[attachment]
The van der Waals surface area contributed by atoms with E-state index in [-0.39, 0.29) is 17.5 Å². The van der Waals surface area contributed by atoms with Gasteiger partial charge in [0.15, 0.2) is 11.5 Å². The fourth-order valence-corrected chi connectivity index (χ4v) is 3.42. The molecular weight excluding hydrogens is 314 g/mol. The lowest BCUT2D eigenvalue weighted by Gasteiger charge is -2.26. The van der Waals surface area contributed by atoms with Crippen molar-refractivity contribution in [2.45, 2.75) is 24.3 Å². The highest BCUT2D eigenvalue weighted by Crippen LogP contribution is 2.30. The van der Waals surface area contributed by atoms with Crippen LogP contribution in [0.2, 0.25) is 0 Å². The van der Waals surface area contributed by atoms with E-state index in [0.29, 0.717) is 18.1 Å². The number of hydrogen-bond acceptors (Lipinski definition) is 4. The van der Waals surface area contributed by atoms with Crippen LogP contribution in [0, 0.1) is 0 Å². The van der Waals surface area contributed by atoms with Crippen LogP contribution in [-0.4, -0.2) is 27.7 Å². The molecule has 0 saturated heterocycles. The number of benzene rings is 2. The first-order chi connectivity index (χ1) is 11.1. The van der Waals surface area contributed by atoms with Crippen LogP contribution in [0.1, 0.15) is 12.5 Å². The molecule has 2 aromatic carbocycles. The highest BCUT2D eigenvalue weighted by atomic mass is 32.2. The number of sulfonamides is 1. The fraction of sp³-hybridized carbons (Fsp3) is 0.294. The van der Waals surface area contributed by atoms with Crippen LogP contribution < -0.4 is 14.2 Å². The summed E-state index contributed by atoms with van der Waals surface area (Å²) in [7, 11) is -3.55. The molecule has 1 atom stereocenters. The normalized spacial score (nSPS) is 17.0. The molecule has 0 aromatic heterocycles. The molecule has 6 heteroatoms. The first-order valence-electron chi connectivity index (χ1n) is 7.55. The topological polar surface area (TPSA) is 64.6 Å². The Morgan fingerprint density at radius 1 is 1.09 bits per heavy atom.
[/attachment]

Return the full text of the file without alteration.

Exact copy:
The van der Waals surface area contributed by atoms with E-state index in [-0.39, 0.29) is 17.5 Å². The van der Waals surface area contributed by atoms with Gasteiger partial charge in [0.15, 0.2) is 11.5 Å². The fourth-order valence-corrected chi connectivity index (χ4v) is 3.42. The molecular weight excluding hydrogens is 314 g/mol. The lowest BCUT2D eigenvalue weighted by Gasteiger charge is -2.26. The van der Waals surface area contributed by atoms with Crippen molar-refractivity contribution in [2.45, 2.75) is 24.3 Å². The highest BCUT2D eigenvalue weighted by Crippen LogP contribution is 2.30. The van der Waals surface area contributed by atoms with Crippen LogP contribution in [0.2, 0.25) is 0 Å². The van der Waals surface area contributed by atoms with E-state index in [0.29, 0.717) is 18.1 Å². The number of hydrogen-bond acceptors (Lipinski definition) is 4. The van der Waals surface area contributed by atoms with Crippen LogP contribution in [0, 0.1) is 0 Å². The van der Waals surface area contributed by atoms with Crippen LogP contribution in [-0.4, -0.2) is 27.7 Å². The molecule has 0 saturated heterocycles. The number of benzene rings is 2. The first-order chi connectivity index (χ1) is 11.1. The van der Waals surface area contributed by atoms with Crippen LogP contribution in [0.1, 0.15) is 12.5 Å². The molecule has 2 aromatic carbocycles. The highest BCUT2D eigenvalue weighted by atomic mass is 32.2. The number of sulfonamides is 1. The fraction of sp³-hybridized carbons (Fsp3) is 0.294. The van der Waals surface area contributed by atoms with Crippen LogP contribution < -0.4 is 14.2 Å². The summed E-state index contributed by atoms with van der Waals surface area (Å²) in [7, 11) is -3.55. The molecule has 1 atom stereocenters. The normalized spacial score (nSPS) is 17.0. The molecule has 0 aromatic heterocycles. The molecule has 6 heteroatoms. The first-order valence-electron chi connectivity index (χ1n) is 7.55. The topological polar surface area (TPSA) is 64.6 Å². The Morgan fingerprint density at radius 1 is 1.09 bits per heavy atom.